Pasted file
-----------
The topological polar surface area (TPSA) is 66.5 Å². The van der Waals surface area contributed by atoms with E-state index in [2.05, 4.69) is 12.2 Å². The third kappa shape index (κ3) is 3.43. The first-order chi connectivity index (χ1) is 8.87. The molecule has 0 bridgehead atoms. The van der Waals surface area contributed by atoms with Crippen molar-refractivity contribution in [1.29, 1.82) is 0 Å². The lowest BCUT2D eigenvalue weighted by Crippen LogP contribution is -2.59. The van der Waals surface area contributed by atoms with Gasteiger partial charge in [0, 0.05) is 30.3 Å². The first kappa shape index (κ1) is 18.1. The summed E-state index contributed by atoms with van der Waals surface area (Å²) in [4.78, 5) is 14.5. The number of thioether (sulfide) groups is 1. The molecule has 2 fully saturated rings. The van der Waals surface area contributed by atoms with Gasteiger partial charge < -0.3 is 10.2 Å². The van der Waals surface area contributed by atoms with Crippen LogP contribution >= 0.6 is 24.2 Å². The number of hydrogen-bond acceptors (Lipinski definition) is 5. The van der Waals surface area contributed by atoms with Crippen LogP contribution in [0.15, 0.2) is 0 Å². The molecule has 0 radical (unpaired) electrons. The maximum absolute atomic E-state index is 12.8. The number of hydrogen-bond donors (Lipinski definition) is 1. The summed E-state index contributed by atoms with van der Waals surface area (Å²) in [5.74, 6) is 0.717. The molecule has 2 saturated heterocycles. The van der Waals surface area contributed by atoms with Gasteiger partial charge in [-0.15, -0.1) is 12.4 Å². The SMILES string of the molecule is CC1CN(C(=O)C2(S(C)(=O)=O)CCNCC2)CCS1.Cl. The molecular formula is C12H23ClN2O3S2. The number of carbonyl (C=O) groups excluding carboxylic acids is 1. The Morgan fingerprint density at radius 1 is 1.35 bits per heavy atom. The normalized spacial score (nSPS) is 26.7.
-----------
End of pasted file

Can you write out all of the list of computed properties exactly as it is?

The topological polar surface area (TPSA) is 66.5 Å². The van der Waals surface area contributed by atoms with E-state index in [2.05, 4.69) is 12.2 Å². The third kappa shape index (κ3) is 3.43. The first-order chi connectivity index (χ1) is 8.87. The molecule has 0 bridgehead atoms. The van der Waals surface area contributed by atoms with Crippen molar-refractivity contribution in [1.29, 1.82) is 0 Å². The lowest BCUT2D eigenvalue weighted by Crippen LogP contribution is -2.59. The van der Waals surface area contributed by atoms with Gasteiger partial charge in [0, 0.05) is 30.3 Å². The first kappa shape index (κ1) is 18.1. The summed E-state index contributed by atoms with van der Waals surface area (Å²) in [4.78, 5) is 14.5. The number of thioether (sulfide) groups is 1. The molecule has 2 fully saturated rings. The van der Waals surface area contributed by atoms with Gasteiger partial charge < -0.3 is 10.2 Å². The van der Waals surface area contributed by atoms with Crippen LogP contribution >= 0.6 is 24.2 Å². The number of hydrogen-bond acceptors (Lipinski definition) is 5. The van der Waals surface area contributed by atoms with Crippen LogP contribution in [0.15, 0.2) is 0 Å². The molecule has 0 radical (unpaired) electrons. The maximum absolute atomic E-state index is 12.8. The number of hydrogen-bond donors (Lipinski definition) is 1. The summed E-state index contributed by atoms with van der Waals surface area (Å²) in [5.74, 6) is 0.717. The molecule has 2 saturated heterocycles. The van der Waals surface area contributed by atoms with Gasteiger partial charge in [-0.15, -0.1) is 12.4 Å². The SMILES string of the molecule is CC1CN(C(=O)C2(S(C)(=O)=O)CCNCC2)CCS1.Cl. The molecular formula is C12H23ClN2O3S2. The number of carbonyl (C=O) groups excluding carboxylic acids is 1. The Morgan fingerprint density at radius 1 is 1.35 bits per heavy atom. The normalized spacial score (nSPS) is 26.7.